Edit: If you want to know more about the event, here’s a blog that will fill in the detals.

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Written by jlongland

March 2, 2006 at 11:40 pm

Posted in Uncategorized

3 Responses

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  1. Really interesting post… We too are working on building/adding functionality to allow WebCT to generate RSS feeds. There’s a ton of information on how to allow WebCT to get and display feeds, but not alot the other way. Your post gives me hope (always nice to know there’s at least one other person working in the same direction as you). Keep up the good work and I’d love to see a post in the future with some of your results/pitfalls to avoid.

    Andrew Gruhn

    April 19, 2006 at 1:07 pm

  2. […] I previously posted (briefly) about my adventures attempting to provide podcasts from WebCT.  The larger issue this drives at is generating RSS feeds of WebCT Content.  Andrew Gruhn commented today that he’d like to get RSS feeds of WebCT content as well.  I drafted a post about this in November and have been kinda sitting on it ever since.  So here it is with a whole lotta late night revisions.  I’m working on implementing this but it’s currently more of a hobby than anything so don’t expect anything immediately.  Hopefully someone finds this useful, let me know if you come up with anything or have suggestions for improvements. So what type of content could we get out of WebCT?  In particular, out of WebCT Vista 3/4 or CE 6.  The PowerLinks SDK provides a few webservices that might be useful: […]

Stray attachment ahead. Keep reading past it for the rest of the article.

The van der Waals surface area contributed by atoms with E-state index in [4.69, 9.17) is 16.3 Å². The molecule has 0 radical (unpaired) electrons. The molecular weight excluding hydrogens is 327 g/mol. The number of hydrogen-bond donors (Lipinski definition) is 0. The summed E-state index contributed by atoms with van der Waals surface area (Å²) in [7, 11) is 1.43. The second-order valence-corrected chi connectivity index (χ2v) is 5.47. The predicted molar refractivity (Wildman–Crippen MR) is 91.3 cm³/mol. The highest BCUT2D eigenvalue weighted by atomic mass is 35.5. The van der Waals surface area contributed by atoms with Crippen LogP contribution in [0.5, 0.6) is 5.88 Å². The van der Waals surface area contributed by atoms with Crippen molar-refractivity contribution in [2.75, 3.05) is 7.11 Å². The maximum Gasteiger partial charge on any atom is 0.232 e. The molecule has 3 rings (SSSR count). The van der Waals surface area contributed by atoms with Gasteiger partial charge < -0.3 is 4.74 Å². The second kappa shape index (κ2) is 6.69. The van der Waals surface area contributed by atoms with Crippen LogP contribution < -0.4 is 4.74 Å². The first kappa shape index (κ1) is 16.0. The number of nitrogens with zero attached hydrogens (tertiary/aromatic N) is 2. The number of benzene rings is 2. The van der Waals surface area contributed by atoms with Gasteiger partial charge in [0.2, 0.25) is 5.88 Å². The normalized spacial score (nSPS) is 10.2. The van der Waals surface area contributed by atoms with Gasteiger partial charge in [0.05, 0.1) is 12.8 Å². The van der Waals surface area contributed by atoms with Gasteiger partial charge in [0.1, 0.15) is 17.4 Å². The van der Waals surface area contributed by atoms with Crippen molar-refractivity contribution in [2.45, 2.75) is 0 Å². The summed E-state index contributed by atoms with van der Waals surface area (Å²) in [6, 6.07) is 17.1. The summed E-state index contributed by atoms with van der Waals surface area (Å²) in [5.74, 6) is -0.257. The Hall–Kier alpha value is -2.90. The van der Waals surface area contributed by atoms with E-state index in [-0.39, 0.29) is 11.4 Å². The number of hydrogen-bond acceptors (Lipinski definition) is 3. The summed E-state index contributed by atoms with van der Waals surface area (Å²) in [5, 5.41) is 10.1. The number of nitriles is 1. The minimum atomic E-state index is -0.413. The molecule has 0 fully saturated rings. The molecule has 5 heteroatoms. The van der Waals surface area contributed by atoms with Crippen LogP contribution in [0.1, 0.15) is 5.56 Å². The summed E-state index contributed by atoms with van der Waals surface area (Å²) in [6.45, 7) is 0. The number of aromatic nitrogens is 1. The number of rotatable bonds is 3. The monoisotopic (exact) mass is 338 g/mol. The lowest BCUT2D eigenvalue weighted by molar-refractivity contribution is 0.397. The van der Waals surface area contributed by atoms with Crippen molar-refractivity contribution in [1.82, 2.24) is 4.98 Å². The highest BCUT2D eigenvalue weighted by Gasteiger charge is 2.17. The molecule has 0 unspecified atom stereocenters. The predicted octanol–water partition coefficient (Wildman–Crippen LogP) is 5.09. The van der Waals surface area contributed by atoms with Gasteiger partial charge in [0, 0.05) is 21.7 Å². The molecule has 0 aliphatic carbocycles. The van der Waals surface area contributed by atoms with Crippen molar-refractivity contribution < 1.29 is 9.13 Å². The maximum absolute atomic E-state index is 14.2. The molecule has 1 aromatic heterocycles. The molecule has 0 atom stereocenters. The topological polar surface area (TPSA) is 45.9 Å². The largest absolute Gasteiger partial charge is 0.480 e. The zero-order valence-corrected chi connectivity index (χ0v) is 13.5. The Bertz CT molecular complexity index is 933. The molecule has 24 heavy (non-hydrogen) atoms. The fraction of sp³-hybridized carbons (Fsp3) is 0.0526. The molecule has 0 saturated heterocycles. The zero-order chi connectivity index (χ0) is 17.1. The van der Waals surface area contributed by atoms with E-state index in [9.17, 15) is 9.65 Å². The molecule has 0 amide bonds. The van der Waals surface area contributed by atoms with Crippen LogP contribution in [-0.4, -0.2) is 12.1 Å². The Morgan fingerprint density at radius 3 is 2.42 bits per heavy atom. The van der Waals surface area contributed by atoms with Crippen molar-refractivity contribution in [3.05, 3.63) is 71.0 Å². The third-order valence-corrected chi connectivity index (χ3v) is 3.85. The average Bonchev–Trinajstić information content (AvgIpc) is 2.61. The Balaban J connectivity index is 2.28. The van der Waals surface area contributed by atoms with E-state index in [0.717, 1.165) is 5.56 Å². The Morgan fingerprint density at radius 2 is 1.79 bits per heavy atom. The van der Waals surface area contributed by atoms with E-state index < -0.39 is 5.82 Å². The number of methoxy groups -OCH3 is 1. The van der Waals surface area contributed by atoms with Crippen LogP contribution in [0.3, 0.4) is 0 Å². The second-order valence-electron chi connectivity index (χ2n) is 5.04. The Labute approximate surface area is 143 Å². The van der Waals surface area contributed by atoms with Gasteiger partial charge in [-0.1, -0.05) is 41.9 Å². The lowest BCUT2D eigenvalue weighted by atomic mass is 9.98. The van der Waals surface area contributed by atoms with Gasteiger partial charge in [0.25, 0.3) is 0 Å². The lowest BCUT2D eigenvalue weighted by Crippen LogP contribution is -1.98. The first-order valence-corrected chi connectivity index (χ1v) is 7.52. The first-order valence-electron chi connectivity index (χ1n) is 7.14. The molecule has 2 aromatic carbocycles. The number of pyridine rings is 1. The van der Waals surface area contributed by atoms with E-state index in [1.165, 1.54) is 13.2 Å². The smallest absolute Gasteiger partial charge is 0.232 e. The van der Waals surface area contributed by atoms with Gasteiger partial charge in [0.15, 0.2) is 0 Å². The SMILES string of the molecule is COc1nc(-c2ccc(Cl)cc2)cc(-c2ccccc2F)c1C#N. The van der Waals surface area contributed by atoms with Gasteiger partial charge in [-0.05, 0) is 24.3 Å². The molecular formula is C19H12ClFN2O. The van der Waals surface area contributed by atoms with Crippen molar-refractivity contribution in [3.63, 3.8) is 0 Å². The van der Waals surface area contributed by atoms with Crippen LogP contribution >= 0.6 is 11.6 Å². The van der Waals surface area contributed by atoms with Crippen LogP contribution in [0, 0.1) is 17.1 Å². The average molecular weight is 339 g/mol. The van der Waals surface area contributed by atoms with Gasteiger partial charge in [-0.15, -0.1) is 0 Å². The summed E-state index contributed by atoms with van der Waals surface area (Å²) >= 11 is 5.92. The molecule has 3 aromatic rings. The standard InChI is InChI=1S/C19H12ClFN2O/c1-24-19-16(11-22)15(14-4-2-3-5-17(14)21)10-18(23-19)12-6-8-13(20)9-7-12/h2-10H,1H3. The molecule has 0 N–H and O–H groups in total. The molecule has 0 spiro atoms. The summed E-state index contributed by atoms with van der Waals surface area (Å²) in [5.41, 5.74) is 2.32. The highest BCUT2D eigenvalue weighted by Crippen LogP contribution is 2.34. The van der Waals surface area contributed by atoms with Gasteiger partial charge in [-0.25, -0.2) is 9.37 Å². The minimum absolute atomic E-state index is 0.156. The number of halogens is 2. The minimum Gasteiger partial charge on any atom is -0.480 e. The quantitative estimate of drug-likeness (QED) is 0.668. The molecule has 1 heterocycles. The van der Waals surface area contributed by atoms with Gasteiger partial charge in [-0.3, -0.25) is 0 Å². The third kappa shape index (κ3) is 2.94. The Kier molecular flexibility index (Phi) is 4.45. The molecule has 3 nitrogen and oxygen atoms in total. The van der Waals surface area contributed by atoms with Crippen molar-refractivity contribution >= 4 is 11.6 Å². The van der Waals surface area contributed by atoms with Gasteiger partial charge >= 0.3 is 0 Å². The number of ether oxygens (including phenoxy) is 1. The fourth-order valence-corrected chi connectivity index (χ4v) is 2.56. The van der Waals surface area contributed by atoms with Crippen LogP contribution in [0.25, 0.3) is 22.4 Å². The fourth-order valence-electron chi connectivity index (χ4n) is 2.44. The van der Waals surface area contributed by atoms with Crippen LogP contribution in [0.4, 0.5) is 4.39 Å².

3. Jeff, – pulling RSS out of WebCT would be extremely useful. One of the ways that we’re currently examining would be the ability to generate an RSS feed per course that would have a timed release. On day 1 of week 1, the learner would get three elements of content out of their course (say the syllabus, the “Instructor Expectations” section, and maybe the unit overview for Unit 1). Than on the first day of week 2, the unit overview for Unit 2 would be pushed out via RSS. That way learners within a course would have the static course materials pushed to them weekly. Last we checked, it took between 12 to 15 clicks to get into the course and access the unit overviews. Learners would still have to enter the course to participate in the course discussions and the like, but this is a concept that could actually save learners alot of time. (and while we’re at it, we could add the links to the coursemedia/podcasts/et.al. to the RSS as an enclosure – delivering audio or video straight to iTunes or the aggregator of the learner’s choice).

    I’ve got the feeling this is going to take a lot of developer time on our end, but we’re currently migrating our course content to XML (using XSLT to style it at runtime), so hopefully, this might not be as big a push as it seems.. We’re having some big discussions about it right now, and once we’ve built a proof of concept, I’ll share some of the results!

    Andrew Gruhn

    April 20, 2006 at 12:59 am